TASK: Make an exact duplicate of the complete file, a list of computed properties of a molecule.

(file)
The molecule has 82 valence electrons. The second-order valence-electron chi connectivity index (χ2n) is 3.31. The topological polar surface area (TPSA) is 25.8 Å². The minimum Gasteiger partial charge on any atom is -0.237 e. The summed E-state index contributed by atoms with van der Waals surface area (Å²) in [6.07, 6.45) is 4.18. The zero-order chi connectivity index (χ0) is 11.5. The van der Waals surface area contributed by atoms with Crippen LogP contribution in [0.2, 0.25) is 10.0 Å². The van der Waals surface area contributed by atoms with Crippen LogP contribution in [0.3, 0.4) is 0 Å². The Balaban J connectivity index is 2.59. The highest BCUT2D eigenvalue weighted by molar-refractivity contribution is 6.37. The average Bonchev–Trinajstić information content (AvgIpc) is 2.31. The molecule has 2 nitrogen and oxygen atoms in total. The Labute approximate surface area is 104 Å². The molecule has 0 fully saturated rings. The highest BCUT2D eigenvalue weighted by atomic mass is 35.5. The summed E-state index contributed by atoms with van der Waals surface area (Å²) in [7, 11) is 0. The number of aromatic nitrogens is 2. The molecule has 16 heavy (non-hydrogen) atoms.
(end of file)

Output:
The molecule has 82 valence electrons. The second-order valence-electron chi connectivity index (χ2n) is 3.31. The topological polar surface area (TPSA) is 25.8 Å². The minimum Gasteiger partial charge on any atom is -0.237 e. The summed E-state index contributed by atoms with van der Waals surface area (Å²) in [6.07, 6.45) is 4.18. The zero-order chi connectivity index (χ0) is 11.5. The van der Waals surface area contributed by atoms with Crippen LogP contribution in [0.2, 0.25) is 10.0 Å². The van der Waals surface area contributed by atoms with Crippen LogP contribution in [0.3, 0.4) is 0 Å². The Balaban J connectivity index is 2.59. The highest BCUT2D eigenvalue weighted by molar-refractivity contribution is 6.37. The average Bonchev–Trinajstić information content (AvgIpc) is 2.31. The molecule has 2 nitrogen and oxygen atoms in total. The Labute approximate surface area is 104 Å². The molecule has 0 fully saturated rings. The highest BCUT2D eigenvalue weighted by atomic mass is 35.5. The summed E-state index contributed by atoms with van der Waals surface area (Å²) in [7, 11) is 0. The number of aromatic nitrogens is 2. The molecule has 16 heavy (non-hydrogen) atoms.